The Federal Circuit also recently addressed the ITC’s trade dress jurisprudence, by fine-tuning the secondary-meaning test.[5] The Federal Circuit enumerated a new set of factors ((1) association with a particular source by the purchaser, (2) length, degree, and exclusivity of use, (3) amount and manner of advertising, (4) amount of sales and number of customers, (5) intentional copying, and (6) unsolicited media coverage of the product embodying the trade dress) to be considered when analyzing whether a trade dress has acquired secondary meaning.

After modifying the ITC’s secondary meaning test, the Federal Circuit remanded back to the ITC. Now on remand in Certain Footwear Products, the ITC is implementing the Federal Circuit’s new factors. That case is scheduled to conclude in early January 2020. Pharmaceutical companies should monitor the developments of that case.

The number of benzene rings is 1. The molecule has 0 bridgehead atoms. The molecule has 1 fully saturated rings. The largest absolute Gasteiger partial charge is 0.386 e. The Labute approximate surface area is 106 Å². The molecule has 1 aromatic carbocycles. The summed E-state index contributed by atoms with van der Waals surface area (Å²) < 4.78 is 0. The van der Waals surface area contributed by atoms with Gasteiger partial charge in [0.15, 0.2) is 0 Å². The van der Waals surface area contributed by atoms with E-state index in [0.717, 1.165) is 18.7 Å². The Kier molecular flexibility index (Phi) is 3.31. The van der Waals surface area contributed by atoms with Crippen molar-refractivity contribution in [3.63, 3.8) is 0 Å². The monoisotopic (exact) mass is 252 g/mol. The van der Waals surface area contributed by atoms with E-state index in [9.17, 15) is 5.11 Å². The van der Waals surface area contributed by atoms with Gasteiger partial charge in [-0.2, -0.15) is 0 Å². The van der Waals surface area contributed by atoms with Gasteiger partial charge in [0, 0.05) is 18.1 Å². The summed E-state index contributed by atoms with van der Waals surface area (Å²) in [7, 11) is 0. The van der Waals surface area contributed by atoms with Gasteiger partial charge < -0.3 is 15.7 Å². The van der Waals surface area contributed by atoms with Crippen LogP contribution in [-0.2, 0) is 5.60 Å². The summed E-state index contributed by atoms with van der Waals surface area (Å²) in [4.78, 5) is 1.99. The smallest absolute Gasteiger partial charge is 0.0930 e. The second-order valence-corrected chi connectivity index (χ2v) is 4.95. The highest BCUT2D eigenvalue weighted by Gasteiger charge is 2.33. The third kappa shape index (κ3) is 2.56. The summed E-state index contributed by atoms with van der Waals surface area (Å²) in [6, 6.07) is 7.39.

The ITC is ideal for pharmaceutical and life sciences companies to enforce their rights under the Lanham Act. Established and trusted brands can block importation of competitors’ copycat products, and the importer competitors’ false or misleading claims about its products may be enjoined.[6]

Further, if the source of unlawful products changes, is unknown, and/or is difficult to serve, the ITC’s general exclusion order may be the only adequate remedy available. No other forum provides this advantage. Moreover, the ITC’s experienced judges, unique international in rem jurisdiction, fast time to a decision on the merits, and powerful injunctive remedy are extra advantages. The ITC may be the right prescription to stop unlawful products at the U.S. border.

[1] Certain Synthetically Produced, Predominately EPA Omega-3 Products, Inv. No. 337-TA-3137.